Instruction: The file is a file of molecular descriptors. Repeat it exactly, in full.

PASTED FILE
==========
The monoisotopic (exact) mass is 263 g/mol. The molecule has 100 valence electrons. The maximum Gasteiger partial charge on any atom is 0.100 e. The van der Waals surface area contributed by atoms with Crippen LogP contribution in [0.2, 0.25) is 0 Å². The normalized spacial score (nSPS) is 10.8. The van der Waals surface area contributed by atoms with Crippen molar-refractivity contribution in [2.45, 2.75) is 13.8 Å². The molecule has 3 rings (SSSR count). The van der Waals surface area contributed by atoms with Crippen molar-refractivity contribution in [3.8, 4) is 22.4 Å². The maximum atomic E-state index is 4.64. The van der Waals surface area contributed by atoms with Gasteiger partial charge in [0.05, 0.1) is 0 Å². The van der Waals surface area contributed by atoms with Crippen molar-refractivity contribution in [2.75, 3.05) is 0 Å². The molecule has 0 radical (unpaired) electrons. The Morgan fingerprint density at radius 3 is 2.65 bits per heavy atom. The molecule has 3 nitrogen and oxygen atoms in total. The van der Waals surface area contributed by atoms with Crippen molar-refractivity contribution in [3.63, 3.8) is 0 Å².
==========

The monoisotopic (exact) mass is 263 g/mol. The molecule has 100 valence electrons. The maximum Gasteiger partial charge on any atom is 0.100 e. The van der Waals surface area contributed by atoms with Crippen LogP contribution in [0.2, 0.25) is 0 Å². The normalized spacial score (nSPS) is 10.8. The van der Waals surface area contributed by atoms with Crippen molar-refractivity contribution in [2.45, 2.75) is 13.8 Å². The molecule has 3 rings (SSSR count). The van der Waals surface area contributed by atoms with Crippen molar-refractivity contribution in [3.8, 4) is 22.4 Å². The maximum atomic E-state index is 4.64. The van der Waals surface area contributed by atoms with Gasteiger partial charge in [0.05, 0.1) is 0 Å². The van der Waals surface area contributed by atoms with Crippen molar-refractivity contribution in [2.75, 3.05) is 0 Å². The molecule has 0 radical (unpaired) electrons. The Morgan fingerprint density at radius 3 is 2.65 bits per heavy atom. The molecule has 3 nitrogen and oxygen atoms in total. The van der Waals surface area contributed by atoms with Crippen molar-refractivity contribution in [3.63, 3.8) is 0 Å².